A Psychological Revolution

The psychological revolution that Krishnamurti refers to is not only in the conscious mind, but also in the unconscious. He states, 'This is one of our difficulties, perhaps our major difficulty: to be free of the whole content of the unconscious.' This hidden part of our consciousness is the result of 'many thousands of years of man's endeavor; we are the sum total of his struggles, his hopes, his despairs, his everlasting search for something beyond, and this piling up of experience is still going on within us. To be aware of that conditioning, and to be free of it, demands a great deal of attention.' Krishnamurti is regarded globally as one of the greatest... alles anzeigen expand_more
The psychological revolution that Krishnamurti refers to is not only in the conscious mind, but also in the unconscious. He states, 'This is one of our difficulties, perhaps our major difficulty: to be free of the whole content of the unconscious.' This hidden part of our consciousness is the result of 'many thousands of years of man's endeavor; we are the sum total of his struggles, his hopes, his despairs, his everlasting search for something beyond, and this piling up of experience is still going on within us. To be aware of that conditioning, and to be free of it, demands a great deal of attention.'



Krishnamurti is regarded globally as one of the greatest thinkers and religious teachers of all time. He did not expound any philosophy or religion, but rather talked of the things that concern all of us in our everyday lives, of the problems of living in modern society with its violence and corruption, of the individual's search for security and happiness, and the need for mankind to free itself from inner burdens of fear, anger, hurt, and sorrow. He explained with great precision the subtle workings of the human mind, and pointed to the need for bringing to our daily life a deeply meditative and spiritual quality.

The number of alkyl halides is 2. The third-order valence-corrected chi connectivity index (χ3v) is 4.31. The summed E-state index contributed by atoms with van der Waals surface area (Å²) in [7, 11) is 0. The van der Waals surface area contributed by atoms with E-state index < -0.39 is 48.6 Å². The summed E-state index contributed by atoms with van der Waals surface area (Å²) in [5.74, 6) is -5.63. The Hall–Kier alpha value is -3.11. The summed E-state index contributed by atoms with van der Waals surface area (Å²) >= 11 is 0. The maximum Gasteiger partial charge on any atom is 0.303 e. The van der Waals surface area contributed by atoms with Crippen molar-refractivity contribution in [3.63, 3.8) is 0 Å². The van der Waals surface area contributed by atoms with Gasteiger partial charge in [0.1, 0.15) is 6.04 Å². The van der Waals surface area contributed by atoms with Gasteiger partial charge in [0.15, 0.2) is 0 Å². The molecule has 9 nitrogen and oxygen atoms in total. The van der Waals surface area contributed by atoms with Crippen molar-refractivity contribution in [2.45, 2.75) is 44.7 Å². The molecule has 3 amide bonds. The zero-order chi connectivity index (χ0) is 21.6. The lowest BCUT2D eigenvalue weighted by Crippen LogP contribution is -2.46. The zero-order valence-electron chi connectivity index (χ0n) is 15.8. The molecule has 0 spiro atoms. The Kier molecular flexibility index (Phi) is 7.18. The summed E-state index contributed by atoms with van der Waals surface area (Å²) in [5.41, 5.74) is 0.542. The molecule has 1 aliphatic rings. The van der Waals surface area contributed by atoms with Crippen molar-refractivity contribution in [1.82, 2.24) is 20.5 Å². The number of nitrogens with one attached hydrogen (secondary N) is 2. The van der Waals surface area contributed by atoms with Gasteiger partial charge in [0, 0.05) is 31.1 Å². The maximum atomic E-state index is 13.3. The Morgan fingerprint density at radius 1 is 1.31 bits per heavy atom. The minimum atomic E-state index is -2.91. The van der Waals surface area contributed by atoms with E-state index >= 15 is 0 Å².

Krishnamurti belonged to no religious organization, sect or country, nor did he subscribe to any school of political or ideological thought. On the contrary, he maintained that these are the very factors that divide human beings and bring about conflict and war. He reminded his listeners again and again that we are all human beings first and not Hindus, Muslims or Christians, that we are like the rest of humanity and are not different from one another. He asked that we tread lightly on this earth without destroying ourselves or the environment. He communicated to his listeners a deep sense of respect for nature. His teachings transcend man-made belief systems, nationalistic sentiment and sectarianism. At the same time, they give new meaning and direction to mankind's search for truth. His teaching, besides being relevant to the modern age, is timeless and universal.

Krishnamurti spoke not as a guru but as a friend, and his talks and discussions are based not on tradition-based knowledge but on his own insights into the human mind and his vision of the sacred, so he always communicates a sense of freshness and directness although the essence of his message remained unchanged over the years. When he addressed large audiences, people felt that Krishnamurti was talking to each of them personally, addressing his or her particular problem. In his private interviews, he was a compassionate teacher, listening attentively to the man or woman who came to him in sorrow, and encouraging them to heal themselves through their own understanding. Religious scholars found that his words threw new light on traditional concepts. Krishnamurti took on the challenge of modern scientists and psychologists and went with them step by step, discussed their theories and sometimes enabled them to discern the limitations of those theories. Krishnamurti left a large body of literature in the form of public talks, writings, discussions with teachers and students, with scientists and religious figures, conversations with individuals, television and radio interviews, and letters. weniger anzeigen expand_less
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